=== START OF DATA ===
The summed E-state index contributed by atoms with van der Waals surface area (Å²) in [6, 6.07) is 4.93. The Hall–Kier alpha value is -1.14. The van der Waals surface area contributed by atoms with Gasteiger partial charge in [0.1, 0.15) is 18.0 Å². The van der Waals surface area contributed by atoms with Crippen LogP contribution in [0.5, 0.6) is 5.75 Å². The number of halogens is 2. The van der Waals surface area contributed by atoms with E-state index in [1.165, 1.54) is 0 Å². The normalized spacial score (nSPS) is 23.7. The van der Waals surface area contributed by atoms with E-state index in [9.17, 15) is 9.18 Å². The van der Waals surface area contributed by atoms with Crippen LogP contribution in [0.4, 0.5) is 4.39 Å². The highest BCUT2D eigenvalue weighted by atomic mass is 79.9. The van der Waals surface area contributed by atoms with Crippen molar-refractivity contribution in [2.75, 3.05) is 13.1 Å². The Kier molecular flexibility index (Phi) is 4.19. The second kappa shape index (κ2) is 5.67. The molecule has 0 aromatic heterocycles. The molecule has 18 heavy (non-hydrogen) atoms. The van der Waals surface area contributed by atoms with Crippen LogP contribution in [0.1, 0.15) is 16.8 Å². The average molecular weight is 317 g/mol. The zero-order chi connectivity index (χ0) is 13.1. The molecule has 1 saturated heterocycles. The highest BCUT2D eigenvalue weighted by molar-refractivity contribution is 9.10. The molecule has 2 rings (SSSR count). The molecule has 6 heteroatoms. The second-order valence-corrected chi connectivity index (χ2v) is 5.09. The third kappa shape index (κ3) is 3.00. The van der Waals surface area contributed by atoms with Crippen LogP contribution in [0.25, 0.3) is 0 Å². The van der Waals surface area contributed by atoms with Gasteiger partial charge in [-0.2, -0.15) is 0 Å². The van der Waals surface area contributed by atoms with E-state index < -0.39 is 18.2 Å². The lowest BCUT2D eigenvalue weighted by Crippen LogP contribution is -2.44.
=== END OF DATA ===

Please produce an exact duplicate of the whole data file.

The summed E-state index contributed by atoms with van der Waals surface area (Å²) in [6, 6.07) is 4.93. The Hall–Kier alpha value is -1.14. The van der Waals surface area contributed by atoms with Gasteiger partial charge in [0.1, 0.15) is 18.0 Å². The van der Waals surface area contributed by atoms with Crippen LogP contribution in [0.5, 0.6) is 5.75 Å². The number of halogens is 2. The van der Waals surface area contributed by atoms with E-state index in [1.165, 1.54) is 0 Å². The normalized spacial score (nSPS) is 23.7. The van der Waals surface area contributed by atoms with E-state index in [9.17, 15) is 9.18 Å². The van der Waals surface area contributed by atoms with Crippen LogP contribution in [0.4, 0.5) is 4.39 Å². The highest BCUT2D eigenvalue weighted by atomic mass is 79.9. The van der Waals surface area contributed by atoms with Crippen molar-refractivity contribution in [2.75, 3.05) is 13.1 Å². The Kier molecular flexibility index (Phi) is 4.19. The second kappa shape index (κ2) is 5.67. The molecule has 0 aromatic heterocycles. The molecule has 18 heavy (non-hydrogen) atoms. The van der Waals surface area contributed by atoms with Crippen LogP contribution in [0.1, 0.15) is 16.8 Å². The average molecular weight is 317 g/mol. The zero-order chi connectivity index (χ0) is 13.1. The molecule has 1 saturated heterocycles. The highest BCUT2D eigenvalue weighted by molar-refractivity contribution is 9.10. The molecule has 2 rings (SSSR count). The molecule has 6 heteroatoms. The second-order valence-corrected chi connectivity index (χ2v) is 5.09. The third kappa shape index (κ3) is 3.00. The van der Waals surface area contributed by atoms with Crippen LogP contribution in [0.25, 0.3) is 0 Å². The van der Waals surface area contributed by atoms with Gasteiger partial charge in [-0.2, -0.15) is 0 Å². The van der Waals surface area contributed by atoms with E-state index < -0.39 is 18.2 Å². The lowest BCUT2D eigenvalue weighted by Crippen LogP contribution is -2.44.